|Today, as expected, the Baker-Polito Administration announced that it will be extending the current eviction moratorium by 60-days, using emergency powers granted by Chapter 65 of the Acts of 2020, An Act Providing for a Moratorium on Evictions and Foreclosures During the COVID-19 Emergency. This Act suspends most residential and small business commercial evictions, as well as residential foreclosures. It does not relieve tenants or homeowners of their obligation to pay rent or make mortgage payments. The extension will expire at 11:59pm on October 17, 2020. |
As reported on Friday, Massachusetts currently has the highest unemployment rate in the nation. In addition, the additional $600 available in federal unemployment benefits is expected to expire at the end of the month. Today’s announcement comes in the wake of the filing of House Docket 5166/Senate Bill 2831, An Act to Guarantee Housing Stability During the COVID-19 Emergency and Recovery, which seeks to institute a blanket eviction moratorium for 12-months beyond the end of the March 10 state of emergency that is currently still in effect. NAIOP has joined a coalition of real estate groups in strongly opposing this legislation. If enacted, HD 5166/SB 2831 would paralyze the real estate industry in Massachusetts by instituting rent control practices and rent cancellation, exposing good faith property owners to 93A damages, and sealing the records of all renters, not just those impacted by COVID-19.
NAIOP is in constant communication with the Administration and Legislative Leaders on this issue and we continue to work with a subcommittee of attorneys and owners on eviction policies and legislation. If you or a member of your firm would like to share your experience with this moratorium, please reach out to CEO Tamara Small or Government Affairs Associate Anastasia Nicolaou.
Tag Archives: Residential
Getting Real in Affordable Housing
The following blog post was submitted by Anne Baker, Account Executive at Solomon McCown.
It’s all about perception versus reality.
That was the takeaway message from NAIOP’s Affordable Housing: Challenges and Initiatives panel on May 23. The panel included Howard Cohen, Chief Executive Officer at Beacon Communities; Lawrence Curtis, President at WinnDevelopment; Tony Fracasso, Senior Vice President at MassDevelopment; Bart Mitchell, President & CEO at The Community Builders, Inc.; Jeanne Pinado, Chief Executive Officer at Madison Park Development Corporation; and was moderated by Solomon McCown CEO Helene Solomon.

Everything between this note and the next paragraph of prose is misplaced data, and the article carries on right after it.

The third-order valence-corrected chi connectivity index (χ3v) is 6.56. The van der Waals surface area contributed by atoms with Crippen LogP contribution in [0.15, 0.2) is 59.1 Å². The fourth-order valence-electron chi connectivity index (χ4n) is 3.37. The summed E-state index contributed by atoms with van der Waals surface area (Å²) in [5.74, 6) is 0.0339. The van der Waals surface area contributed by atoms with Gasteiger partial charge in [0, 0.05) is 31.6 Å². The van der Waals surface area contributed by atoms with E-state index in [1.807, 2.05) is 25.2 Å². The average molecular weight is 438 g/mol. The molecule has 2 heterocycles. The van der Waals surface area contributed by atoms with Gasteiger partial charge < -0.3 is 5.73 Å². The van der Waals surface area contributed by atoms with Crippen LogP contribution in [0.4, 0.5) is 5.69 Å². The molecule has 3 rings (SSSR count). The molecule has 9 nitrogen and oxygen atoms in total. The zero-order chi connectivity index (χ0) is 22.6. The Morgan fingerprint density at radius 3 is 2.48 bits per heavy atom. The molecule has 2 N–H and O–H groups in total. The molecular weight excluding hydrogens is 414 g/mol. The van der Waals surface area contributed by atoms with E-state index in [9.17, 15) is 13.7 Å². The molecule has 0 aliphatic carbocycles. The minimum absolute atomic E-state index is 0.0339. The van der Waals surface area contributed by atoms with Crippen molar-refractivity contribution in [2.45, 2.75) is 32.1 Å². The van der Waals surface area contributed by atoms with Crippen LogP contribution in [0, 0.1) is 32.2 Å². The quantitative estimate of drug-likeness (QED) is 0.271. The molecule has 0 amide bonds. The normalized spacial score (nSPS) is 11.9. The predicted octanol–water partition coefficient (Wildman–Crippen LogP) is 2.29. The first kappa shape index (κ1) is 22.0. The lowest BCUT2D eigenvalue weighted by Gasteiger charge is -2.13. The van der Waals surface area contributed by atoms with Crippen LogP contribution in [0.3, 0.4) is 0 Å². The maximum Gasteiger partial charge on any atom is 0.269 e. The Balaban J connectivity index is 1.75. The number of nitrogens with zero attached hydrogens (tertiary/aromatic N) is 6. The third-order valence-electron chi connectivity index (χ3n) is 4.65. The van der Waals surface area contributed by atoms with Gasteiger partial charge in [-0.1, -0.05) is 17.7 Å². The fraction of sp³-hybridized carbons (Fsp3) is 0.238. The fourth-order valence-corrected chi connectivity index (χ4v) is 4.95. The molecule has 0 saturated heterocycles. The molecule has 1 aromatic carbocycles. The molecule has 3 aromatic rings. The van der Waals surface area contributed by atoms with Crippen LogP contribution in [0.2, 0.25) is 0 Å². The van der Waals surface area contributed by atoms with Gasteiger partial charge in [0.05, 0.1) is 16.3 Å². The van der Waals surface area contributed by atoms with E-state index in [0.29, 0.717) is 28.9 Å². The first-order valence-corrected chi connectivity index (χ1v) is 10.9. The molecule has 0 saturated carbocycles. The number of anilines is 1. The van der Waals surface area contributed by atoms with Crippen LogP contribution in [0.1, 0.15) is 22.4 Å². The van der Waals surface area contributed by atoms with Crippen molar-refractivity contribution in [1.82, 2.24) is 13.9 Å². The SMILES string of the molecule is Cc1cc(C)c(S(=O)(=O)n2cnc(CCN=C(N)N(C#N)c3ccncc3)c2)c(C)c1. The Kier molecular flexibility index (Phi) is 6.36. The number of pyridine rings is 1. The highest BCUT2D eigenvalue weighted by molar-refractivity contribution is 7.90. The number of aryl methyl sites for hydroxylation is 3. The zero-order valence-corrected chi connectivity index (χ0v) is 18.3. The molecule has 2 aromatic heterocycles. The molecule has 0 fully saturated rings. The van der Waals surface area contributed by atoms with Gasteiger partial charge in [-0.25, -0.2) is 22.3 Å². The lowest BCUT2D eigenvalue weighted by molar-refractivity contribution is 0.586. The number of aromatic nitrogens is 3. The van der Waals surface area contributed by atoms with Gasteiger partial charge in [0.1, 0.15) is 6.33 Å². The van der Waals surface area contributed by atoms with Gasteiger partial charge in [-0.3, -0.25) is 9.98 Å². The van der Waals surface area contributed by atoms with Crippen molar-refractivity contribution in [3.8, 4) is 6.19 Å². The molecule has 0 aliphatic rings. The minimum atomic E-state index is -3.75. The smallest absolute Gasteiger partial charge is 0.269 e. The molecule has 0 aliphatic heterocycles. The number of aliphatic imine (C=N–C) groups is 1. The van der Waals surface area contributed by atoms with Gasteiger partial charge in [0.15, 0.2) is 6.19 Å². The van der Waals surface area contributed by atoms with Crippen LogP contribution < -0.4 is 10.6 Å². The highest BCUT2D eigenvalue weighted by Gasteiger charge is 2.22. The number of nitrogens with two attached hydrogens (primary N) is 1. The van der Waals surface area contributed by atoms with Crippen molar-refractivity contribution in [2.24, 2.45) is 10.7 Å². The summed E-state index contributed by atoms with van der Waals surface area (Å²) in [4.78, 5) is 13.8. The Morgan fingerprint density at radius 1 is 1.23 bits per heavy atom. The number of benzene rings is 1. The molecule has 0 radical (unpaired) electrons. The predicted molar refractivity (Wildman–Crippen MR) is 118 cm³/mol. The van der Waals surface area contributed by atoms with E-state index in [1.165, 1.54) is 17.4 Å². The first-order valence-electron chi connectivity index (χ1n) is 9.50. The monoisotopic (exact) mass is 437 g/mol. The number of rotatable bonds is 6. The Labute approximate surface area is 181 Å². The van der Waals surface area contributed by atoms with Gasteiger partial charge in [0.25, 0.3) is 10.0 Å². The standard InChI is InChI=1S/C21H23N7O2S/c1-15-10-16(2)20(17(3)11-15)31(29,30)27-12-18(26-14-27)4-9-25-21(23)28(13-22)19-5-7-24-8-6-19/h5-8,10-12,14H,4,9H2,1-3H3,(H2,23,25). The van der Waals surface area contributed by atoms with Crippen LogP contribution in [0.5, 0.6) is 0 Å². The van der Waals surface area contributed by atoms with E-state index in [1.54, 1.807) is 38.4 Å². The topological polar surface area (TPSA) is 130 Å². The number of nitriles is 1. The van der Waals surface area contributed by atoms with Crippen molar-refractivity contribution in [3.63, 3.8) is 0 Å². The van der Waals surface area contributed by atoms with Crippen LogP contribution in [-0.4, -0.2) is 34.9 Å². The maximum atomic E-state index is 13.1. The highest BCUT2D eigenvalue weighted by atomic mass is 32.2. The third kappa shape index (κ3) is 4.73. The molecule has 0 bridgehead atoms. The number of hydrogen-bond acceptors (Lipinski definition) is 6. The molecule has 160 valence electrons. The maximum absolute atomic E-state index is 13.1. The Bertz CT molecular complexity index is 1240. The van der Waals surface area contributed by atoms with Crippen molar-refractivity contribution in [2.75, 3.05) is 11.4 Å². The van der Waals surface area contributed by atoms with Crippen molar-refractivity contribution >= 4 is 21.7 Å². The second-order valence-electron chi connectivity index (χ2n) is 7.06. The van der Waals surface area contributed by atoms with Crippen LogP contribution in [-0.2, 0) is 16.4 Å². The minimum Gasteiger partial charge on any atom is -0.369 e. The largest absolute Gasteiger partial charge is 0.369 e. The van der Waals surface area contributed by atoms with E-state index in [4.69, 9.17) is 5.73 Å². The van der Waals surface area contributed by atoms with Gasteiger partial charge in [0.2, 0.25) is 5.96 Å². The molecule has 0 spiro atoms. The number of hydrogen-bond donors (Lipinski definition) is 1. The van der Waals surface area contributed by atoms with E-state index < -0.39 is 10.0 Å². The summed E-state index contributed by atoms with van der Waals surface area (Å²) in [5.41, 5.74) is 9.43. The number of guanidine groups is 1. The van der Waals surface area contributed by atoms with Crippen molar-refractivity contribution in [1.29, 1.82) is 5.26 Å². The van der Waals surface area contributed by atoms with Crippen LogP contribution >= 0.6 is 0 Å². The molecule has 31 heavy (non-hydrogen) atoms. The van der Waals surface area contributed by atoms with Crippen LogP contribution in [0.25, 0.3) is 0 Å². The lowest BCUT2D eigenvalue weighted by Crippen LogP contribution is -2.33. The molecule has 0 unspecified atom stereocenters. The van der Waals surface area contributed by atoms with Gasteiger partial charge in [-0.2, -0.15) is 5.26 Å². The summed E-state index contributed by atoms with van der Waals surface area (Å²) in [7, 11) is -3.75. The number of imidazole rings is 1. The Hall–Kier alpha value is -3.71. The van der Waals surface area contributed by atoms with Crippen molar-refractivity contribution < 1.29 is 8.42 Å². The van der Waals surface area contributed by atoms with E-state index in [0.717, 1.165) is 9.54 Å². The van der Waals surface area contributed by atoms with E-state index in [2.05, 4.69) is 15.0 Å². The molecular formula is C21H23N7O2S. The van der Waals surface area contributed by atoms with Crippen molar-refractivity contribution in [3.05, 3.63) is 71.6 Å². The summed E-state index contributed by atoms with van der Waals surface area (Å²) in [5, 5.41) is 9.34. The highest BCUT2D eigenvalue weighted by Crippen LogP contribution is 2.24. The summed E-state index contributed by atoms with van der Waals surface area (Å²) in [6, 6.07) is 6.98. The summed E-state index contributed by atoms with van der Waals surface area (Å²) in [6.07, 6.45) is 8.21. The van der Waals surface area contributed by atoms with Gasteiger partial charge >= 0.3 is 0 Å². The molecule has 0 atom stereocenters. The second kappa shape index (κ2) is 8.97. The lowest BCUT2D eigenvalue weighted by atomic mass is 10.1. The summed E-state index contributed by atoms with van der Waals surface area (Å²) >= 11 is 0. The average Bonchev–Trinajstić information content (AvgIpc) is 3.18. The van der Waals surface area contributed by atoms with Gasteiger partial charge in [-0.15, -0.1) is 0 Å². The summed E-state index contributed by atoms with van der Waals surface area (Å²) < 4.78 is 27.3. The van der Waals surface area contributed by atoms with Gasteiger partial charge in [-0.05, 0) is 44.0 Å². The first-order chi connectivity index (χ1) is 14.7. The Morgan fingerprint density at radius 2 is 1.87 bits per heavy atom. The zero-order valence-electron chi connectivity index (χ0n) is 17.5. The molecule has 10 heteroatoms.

The meeting was kicked off by Aaron Gornstein, the newly appointed undersecretary for the Department of Housing and Community Development (DHCD). Gornstein outlined his plans for DHCD, emphasizing that the agency is planning ahead for growth in the state. Streamlining the permitting process, giving support to promising communities, marketing the opportunities available to developers and building needed infrastructure are all essential elements of Gornstein’s affordable housing plans.
But while some may only see affordable housing as a social issue, Gornstein was clear that the high cost of living in Massachusetts has serious long-term ramifications for whether businesses decide to locate here and that the construction of affordable housing creates needed jobs.
False perceptions were also a constant theme throughout the panel discussion. The public is not aware that family homelessness is a relatively recent problem and that it’s easily solved through the construction of affordable housing, Pinado said. Mitchell and Fracasso both emphasized the creative financing options that are available to affordable housing developers who are looking for them.
Curtis argued passionately that while the construction of affordable housing is important, it alone can solve the housing gap in Massachusetts; we must work together for the preservation of existing low-income and affordable housing. Cohen also noted that while many upscale communities fight affordable housing developments out of a fear for negative impacts on their school systems, there is little evidence to suggest that is reality. It’s all about overcoming how local communities often approach affordable housing and making the case that inclusion will benefit us all.